NSF announces $55M toward national research priorities; intersection of food, energy and water systems
The National Science Foundation (NSF) has made 11 awards totaling $55 million aimed at building research capacity to develop new innovations at the intersection of food, energy and water systems and to address fundamental questions about the brain.
The cooperative agreements are through NSF’s Experimental Program to Stimulate Competitive Research (EPSCoR) as part of its Research Infrastructure Improvement (RII) Track-2 investment strategy. RII Track-2 builds national research strength by initiating collaborations across institutions in two or more EPSCoR jurisdictions. These four-year awards support 27 institutions in 18 eligible jurisdictions.
The RII Track-2 awards support research while also requiring award recipients to invest in developing a science, technology, engineering and mathematics (STEM) workforce—particularly of early-career faculty researchers.
|Research at the nexus of food, energy and water|
|Montana State University||Benjamin Poulter||Sustainable socio-economic, ecological, and technological scenarios for achieving global climate stabilization through negative CO2 emission policies
This project establishes a coalition to examine the consequences of an economy based on bioenergy and "carbon capture and sequestration" (the process of capturing waste carbon dioxide from power plants and at other sites so the greenhouse gas is kept out of the atmosphere) in the Upper Missouri River Basin. The team, which includes researchers from Montana, Wyoming and South Dakota, seeks to identify a framework of carbon mitigation strategies that would minimize conflicts with food security and clean energy production priorities.
|Murray State University||David White||Sensing and Educating the Nexus to Sustain Ecosystems (SENSE)
This project expands and enhances the capabilities of Kentucky and West Virginia to study surface water, providing a foundation for understanding how agriculture and hydropower production affect water quality. Experts in engineering and aquatic ecology will install more than 30 new measurement systems in hydropower reservoirs and agricultural watersheds across the two states. Studies will focus on identifying the presence, extent and timing of harmful algal blooms as they relate to water quality.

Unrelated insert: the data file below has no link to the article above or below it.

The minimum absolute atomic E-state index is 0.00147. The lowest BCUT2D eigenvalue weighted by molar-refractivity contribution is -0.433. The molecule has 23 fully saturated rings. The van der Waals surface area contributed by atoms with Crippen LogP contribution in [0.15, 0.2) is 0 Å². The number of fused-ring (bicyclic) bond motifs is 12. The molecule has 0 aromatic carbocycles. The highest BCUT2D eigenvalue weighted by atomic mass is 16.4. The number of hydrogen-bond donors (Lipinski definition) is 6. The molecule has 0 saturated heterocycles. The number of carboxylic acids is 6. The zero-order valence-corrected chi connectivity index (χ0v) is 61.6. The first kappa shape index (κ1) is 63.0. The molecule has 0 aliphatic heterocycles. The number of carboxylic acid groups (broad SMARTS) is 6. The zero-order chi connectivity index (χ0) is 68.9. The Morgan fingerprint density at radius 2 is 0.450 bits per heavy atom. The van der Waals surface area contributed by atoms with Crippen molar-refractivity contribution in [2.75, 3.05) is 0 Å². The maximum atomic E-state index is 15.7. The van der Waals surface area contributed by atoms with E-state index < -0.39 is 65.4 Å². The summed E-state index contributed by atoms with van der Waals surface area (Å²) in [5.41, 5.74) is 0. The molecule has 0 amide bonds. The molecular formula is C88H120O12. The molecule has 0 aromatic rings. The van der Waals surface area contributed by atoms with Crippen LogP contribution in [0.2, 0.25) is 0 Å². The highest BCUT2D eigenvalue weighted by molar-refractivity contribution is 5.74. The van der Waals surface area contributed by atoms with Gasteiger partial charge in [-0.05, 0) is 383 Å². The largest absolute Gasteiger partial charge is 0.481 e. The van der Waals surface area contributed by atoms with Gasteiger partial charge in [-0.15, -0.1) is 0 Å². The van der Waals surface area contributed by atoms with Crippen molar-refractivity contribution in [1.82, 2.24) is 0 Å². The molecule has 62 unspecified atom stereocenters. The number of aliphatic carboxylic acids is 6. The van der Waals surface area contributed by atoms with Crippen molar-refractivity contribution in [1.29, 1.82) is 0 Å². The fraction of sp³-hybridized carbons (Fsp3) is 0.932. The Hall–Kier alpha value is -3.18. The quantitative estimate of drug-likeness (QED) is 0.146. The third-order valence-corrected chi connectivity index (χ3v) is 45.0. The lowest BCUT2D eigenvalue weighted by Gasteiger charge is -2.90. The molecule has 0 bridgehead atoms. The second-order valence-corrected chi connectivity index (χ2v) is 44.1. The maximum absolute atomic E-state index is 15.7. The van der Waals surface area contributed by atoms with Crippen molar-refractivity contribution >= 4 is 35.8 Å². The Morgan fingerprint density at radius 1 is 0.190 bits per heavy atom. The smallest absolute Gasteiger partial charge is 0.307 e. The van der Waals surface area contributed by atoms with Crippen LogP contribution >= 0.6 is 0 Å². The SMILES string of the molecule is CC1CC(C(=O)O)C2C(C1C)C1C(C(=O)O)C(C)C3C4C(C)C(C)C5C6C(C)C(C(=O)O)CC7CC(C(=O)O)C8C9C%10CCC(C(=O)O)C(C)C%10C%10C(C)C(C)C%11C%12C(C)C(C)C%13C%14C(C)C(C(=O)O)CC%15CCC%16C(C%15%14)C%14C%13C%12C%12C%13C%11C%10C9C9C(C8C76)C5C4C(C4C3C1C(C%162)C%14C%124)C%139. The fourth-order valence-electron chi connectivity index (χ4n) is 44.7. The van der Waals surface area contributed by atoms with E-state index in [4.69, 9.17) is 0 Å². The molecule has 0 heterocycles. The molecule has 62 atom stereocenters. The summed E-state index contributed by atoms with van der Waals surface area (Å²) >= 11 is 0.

|University of Southern Mississippi||Jason Azoulay||Emergent Polymer Sensing Technologies for Gulf Coast Water Quality Monitoring
This collaboration between Mississippi and Alabama develops advanced polymer-based sensing technologies to detect pollutants in Gulf Coast aquatic ecosystems. Assessing and managing sustainable resource utilization in the Gulf Coast requires rapidly deployable, highly sensitive, specific sensors. The project combines approaches from chemistry, biochemistry, geochemistry, marine science, computational science, polymer science, and engineering to achieve this vision.
|University of Puerto Rico at Mayaguez||Nelson Cardona-Martinez||Center for a Sustainable Water, Energy, and Food Nexus (SusWEF)
SusWEF initiates a strategic research and education partnership between researchers in Puerto Rico and South Carolina to address problems at the nexus of food, energy and water systems. The project aims to identify technologies that will lead to more sustainable agricultural practices, increased energy efficiency, and improved soil and water quality.
|University of Kansas Center for Research Inc.||Edward Peltier||Improving Water Management, Treatment and Recovery in Oil and Gas Production
More than 20 billion barrels of water are contaminated in the United States each year as a byproduct of unconventional oil and gas production. This project establishes a collaboration between researchers in Kansas and West Virginia to develop innovations to reduce the need for fresh water in oil and gas production and more safely reuse or dispose of the water used in those operations.
|Jackson State University||Hongtao Yu||Collaborative Research and Education on Synergized Transformational Solar Chemical Looping and Photo-Ultrasonic Renewable Biomass Refinery
This consortium among researchers in Delaware, Mississippi and Wyoming studies the technological potential of novel biochar-based materials for carbon dioxide capture, water purification, and food production. Biochar, a plant-matter based charcoal, is a byproduct of some biofuel production. This project would develop technologies to improve the sustainability of biofuel production and use.
|Louisiana State University Agricultural Center||Dorin Boldor||Assembling Successful Structures: Lignin Beads for Sustainability of Food, Energy, and Water Systems
This partnership between Louisiana and Kentucky researchers seeks to produce advanced materials from lignin, a class of organic polymers found abundantly in plants and particularly in wood. Its goals include deriving value-added chemicals, byproducts of biofuel production that can serve as alternatives for chemicals on which industry depends. The interdisciplinary team of chemists and engineers will perform laboratory studies and computer simulations to provide the foundation for future technologies to enhance sustainable food, energy and water systems.